Why is this early auto pioneer's body being exhumed?

Samuel Pandolfo had dreams of competing with Henry Ford. His dream nearly came true. Now, 51 years after his death, his body's being exhumed from its grave in Alaska and shipped to St. Cloud, Minnesota — home of the largest automobile factory you've never heard of.

A former insurance salesman, Pandolfo launched a grand plan to build a global auto maker in St. Cloud in 1917, eventually selling over $9.5 million in stock (about $160 million in current dollars) to start the Pan Motor Company and finance the construction of a 22-acre auto plant, including one of the largest drop-forge foundries in the country.

Why is this early auto pioneer's body being exhumed?

The factory turned out 737 copies of the Pan Model A — a car built to traverse the back woods roads of the day with a built-in ice box, tool chest, and seats that folded down flat for roadside accommodations. Pandolfo was a consummate promoter who sold shares to small investors, built houses for his workers and held huge picnics for the city.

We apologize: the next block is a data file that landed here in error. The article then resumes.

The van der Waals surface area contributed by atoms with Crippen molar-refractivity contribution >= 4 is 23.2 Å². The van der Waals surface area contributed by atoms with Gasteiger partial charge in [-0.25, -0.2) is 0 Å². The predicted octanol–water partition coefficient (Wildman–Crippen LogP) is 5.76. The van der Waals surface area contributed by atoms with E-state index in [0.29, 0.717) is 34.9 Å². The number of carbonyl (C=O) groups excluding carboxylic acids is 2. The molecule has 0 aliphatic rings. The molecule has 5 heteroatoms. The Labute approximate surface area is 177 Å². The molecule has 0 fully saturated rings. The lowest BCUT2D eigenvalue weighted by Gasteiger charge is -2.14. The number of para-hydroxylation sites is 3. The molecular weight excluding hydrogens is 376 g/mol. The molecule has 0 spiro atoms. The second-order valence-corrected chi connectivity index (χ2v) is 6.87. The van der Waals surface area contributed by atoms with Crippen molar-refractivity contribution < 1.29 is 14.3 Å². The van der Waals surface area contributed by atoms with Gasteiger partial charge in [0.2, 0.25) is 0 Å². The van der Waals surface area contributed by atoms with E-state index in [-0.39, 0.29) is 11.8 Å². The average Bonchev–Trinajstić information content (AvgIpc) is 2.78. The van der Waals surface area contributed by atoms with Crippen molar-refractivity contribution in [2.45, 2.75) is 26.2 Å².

But that salesmanship and allegedly false claims related to stock sales led to Pandolfo's indictment for mail fraud and conviction in a Chicago court, followed by time in Leavenworth Federal Penitentiary. Backers contend Pandolfo was railroaded, but Pan Motor Company folded in 1923 due to lack of funds and bad publicity from the conviction, with Pandolfo serving two and a half years of his three-year sentence. After his release he returned to St. Cloud to a welcome from 600 well-wishers and a brass band vowing that even as he was moving on to Virginia and eventually the far North that "when I die I desire to be buried here. I want my dust to mingle with yours."

Pandolfo died of a stroke at age 85 in 1960 in Alaska, after time spent prospecting for oil. Buried in a wooden casket with a temporary marker in the Birch Hill Cemetery in Fairbanks, a St. Cloud car club sent two different gravestones to mark his resting place while working to have his remains returned to Minnesota. After hearing of their concern his great-grandson contacted the club and eventually worked with the cemetery in Fairbanks to have his body exhumed, cremated and returned to St. Cloud.

Pandolfo's expected to return in August. No word on whether a brass band has been arranged.


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